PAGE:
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MI5 to Start Monitoring Facebook, Twitter, Email, etc.

MI5 to Start Monitoring Facebook, Twitter, Email, etc.

mi5.jpg In the United Kingdom, police and intelligence officers are treading into that dangerous line of invasion of privacy and security by being given permission to monitor all activity on social networking sites and other forms of digital communication. The public consensus by the British people is that the move is an “attack on privacy.”

Home Secretary Theresa May says that she plans to introduce legislature that will allow police officers and intelligence agents to monitor activity on Facebook, Twitter, online gaming websites, and Skype. And all of this will be possible quickly and easily. According to a few preliminary reports, this legislation, if allowed to pass, would give police access to this information “on demand” and “in real time.”

Home Office officials responded to the outcry from the public, saying that access to that information would allow law enforcement officials to keep up with criminals and their plans. They also said that warrants would still be required before any law enforcement officer was allowed to monitor the activity.

On the other hand, several civil liberties groups have expressed their deep concern about the initiative. Nick Pickles, director of the Big Brother Watch campaign group, described it as “an unprecedented step that will see Britain adopt the same kind of surveillance as in China and Iran. This is an absolute attack on privacy online and it is far from clear this will actually improve public safety, while adding significant costs to internet businesses,” he said. David Davis, the former Conservative shadow Home Secretary, said the state was unnecessarily extending its power to “snoop” on its citizens.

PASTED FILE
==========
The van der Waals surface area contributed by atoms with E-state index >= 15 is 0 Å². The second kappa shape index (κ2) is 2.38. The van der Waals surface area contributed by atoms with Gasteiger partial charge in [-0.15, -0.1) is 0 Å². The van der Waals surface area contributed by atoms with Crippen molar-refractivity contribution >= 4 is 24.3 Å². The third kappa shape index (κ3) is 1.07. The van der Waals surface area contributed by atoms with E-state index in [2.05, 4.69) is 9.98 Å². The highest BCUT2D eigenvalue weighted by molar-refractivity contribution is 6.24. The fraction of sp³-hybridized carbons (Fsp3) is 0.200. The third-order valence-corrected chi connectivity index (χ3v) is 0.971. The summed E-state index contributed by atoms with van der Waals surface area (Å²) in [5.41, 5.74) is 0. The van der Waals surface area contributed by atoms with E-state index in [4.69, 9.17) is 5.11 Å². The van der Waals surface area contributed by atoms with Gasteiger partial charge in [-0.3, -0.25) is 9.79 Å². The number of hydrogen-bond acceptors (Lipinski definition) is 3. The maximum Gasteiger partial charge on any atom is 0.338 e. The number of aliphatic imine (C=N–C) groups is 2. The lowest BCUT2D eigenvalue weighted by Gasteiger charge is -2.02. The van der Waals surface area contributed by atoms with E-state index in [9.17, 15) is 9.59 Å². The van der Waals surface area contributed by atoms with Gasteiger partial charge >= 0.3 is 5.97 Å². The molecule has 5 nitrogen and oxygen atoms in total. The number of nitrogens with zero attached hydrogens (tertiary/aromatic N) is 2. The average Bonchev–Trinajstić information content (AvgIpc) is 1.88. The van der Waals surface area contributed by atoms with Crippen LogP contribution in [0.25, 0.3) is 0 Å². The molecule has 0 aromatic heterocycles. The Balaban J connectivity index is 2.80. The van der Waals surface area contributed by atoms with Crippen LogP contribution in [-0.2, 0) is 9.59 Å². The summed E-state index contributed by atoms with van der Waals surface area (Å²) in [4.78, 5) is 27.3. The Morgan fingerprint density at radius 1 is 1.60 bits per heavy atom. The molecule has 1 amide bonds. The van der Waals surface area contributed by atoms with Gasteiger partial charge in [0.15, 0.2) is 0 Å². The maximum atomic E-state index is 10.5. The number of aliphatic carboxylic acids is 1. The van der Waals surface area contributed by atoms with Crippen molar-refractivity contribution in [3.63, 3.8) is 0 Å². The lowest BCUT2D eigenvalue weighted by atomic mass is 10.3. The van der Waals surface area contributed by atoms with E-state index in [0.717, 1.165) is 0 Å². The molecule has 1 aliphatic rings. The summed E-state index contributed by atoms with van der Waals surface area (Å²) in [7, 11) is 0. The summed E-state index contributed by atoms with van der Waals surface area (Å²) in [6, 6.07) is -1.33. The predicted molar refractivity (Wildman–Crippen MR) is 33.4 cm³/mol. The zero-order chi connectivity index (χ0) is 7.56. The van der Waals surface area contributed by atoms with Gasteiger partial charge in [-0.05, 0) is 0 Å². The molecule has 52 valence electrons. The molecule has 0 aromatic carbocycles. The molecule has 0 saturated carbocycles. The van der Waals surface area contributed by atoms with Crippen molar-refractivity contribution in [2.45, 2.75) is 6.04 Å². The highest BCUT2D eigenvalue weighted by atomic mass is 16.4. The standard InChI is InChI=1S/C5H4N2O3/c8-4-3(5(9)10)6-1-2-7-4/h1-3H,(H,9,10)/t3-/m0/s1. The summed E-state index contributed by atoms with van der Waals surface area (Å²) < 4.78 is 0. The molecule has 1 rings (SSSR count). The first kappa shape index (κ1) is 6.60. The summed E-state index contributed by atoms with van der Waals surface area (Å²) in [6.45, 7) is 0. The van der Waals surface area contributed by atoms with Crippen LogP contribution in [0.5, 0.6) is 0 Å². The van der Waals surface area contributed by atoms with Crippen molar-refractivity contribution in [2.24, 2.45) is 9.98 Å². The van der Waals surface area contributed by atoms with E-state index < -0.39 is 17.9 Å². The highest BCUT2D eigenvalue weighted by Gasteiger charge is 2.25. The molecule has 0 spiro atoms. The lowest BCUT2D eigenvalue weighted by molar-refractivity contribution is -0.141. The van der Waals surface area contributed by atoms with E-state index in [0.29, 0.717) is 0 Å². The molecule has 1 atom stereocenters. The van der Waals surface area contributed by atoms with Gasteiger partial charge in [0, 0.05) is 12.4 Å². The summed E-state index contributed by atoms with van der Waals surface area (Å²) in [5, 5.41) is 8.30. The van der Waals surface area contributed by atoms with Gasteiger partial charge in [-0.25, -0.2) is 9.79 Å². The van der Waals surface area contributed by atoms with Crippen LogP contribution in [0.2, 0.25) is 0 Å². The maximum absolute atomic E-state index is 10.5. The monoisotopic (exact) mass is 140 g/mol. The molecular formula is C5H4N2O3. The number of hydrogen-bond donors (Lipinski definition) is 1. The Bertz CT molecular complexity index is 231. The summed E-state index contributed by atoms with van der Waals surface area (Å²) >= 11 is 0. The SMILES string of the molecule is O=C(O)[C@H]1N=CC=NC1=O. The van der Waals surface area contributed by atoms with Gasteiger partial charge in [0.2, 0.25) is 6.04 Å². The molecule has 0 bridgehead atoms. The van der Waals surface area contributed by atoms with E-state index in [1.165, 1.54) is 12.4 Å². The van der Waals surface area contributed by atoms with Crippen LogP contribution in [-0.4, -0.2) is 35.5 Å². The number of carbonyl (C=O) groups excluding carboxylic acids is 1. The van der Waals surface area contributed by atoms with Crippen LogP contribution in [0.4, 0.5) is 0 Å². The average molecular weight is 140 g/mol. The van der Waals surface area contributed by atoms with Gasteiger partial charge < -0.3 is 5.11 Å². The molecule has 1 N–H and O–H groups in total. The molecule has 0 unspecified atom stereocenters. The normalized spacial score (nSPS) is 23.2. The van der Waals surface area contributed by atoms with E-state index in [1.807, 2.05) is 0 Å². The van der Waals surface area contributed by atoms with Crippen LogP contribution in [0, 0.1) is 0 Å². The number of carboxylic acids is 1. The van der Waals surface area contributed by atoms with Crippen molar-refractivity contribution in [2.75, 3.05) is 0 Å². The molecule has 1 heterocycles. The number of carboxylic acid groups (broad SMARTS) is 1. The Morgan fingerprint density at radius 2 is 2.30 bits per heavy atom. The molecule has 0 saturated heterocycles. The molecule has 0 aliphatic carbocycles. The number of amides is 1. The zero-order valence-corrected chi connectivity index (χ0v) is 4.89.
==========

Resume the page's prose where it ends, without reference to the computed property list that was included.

“It is not focusing on terrorists or on criminals,” the MP said. “It is absolutely everybody. Historically, governments have been kept out of our private lives. They don’t need this law to protect us. This is an unnecessary extension of the ability of the state to snoop on ordinary innocent people in vast numbers.”

This is not the first time a member of the British government has tried to instate this kind of deep monitoring police. Jacqui Smith, the former Labor Home Secretary, also had plans for a similar piece of legislation. However, she soon abandoned those plans to store information of every phone call, email, or website visited after the plan was met with very strong opposition from the public.

Theresa May, however, is confident that her proposed legislation will pass because she has the support of the Liberal Democrat Party. Senior Liberal Democrat backbenchers are believed to have been briefed by their ministers on the move and are not expected to rebel in any parliamentary vote. A senior adviser to Nick Clegg said he had been persuaded of the merits of extending the police and security service powers but insisted they would be “carefully looking at the detail”. “The law is not keeping pace with the technology and our national security is being eroded on a daily basis,” the adviser said.

Confirming the legislation would be introduced “as soon as parliamentary time allows”, the Home Office said: “We need to take action to maintain the continued availability of communications data as technology changes. Communications data includes time, duration and dialing numbers of a phone call or an email address. It does not include the content of any phone call or email and it is not the intention of Government to make changes to the existing legal basis for the interception of communications.”

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AUTHOR - Michael Peros

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